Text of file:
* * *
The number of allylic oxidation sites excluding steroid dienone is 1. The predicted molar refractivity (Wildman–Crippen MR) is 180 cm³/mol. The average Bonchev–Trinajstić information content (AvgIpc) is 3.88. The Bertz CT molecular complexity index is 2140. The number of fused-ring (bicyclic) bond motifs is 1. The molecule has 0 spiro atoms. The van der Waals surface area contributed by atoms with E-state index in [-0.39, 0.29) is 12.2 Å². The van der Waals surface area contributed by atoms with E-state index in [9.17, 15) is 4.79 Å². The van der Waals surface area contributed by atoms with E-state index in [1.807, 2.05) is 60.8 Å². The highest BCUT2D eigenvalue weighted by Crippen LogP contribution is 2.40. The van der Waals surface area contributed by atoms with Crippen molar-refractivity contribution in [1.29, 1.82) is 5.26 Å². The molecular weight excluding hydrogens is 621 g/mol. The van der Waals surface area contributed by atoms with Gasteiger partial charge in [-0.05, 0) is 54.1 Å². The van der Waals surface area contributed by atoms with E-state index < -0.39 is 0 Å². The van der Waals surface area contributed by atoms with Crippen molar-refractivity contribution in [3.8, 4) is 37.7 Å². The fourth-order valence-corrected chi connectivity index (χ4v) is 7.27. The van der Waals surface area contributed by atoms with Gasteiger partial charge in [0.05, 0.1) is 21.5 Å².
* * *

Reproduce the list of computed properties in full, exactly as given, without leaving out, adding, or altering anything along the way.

The number of allylic oxidation sites excluding steroid dienone is 1. The predicted molar refractivity (Wildman–Crippen MR) is 180 cm³/mol. The average Bonchev–Trinajstić information content (AvgIpc) is 3.88. The Bertz CT molecular complexity index is 2140. The number of fused-ring (bicyclic) bond motifs is 1. The molecule has 0 spiro atoms. The van der Waals surface area contributed by atoms with E-state index in [-0.39, 0.29) is 12.2 Å². The van der Waals surface area contributed by atoms with E-state index in [9.17, 15) is 4.79 Å². The van der Waals surface area contributed by atoms with E-state index in [1.807, 2.05) is 60.8 Å². The highest BCUT2D eigenvalue weighted by Crippen LogP contribution is 2.40. The van der Waals surface area contributed by atoms with Crippen molar-refractivity contribution in [1.29, 1.82) is 5.26 Å². The molecular weight excluding hydrogens is 621 g/mol. The van der Waals surface area contributed by atoms with Gasteiger partial charge in [-0.05, 0) is 54.1 Å². The van der Waals surface area contributed by atoms with E-state index < -0.39 is 0 Å². The van der Waals surface area contributed by atoms with Crippen molar-refractivity contribution in [3.8, 4) is 37.7 Å². The fourth-order valence-corrected chi connectivity index (χ4v) is 7.27. The van der Waals surface area contributed by atoms with Gasteiger partial charge in [0.05, 0.1) is 21.5 Å².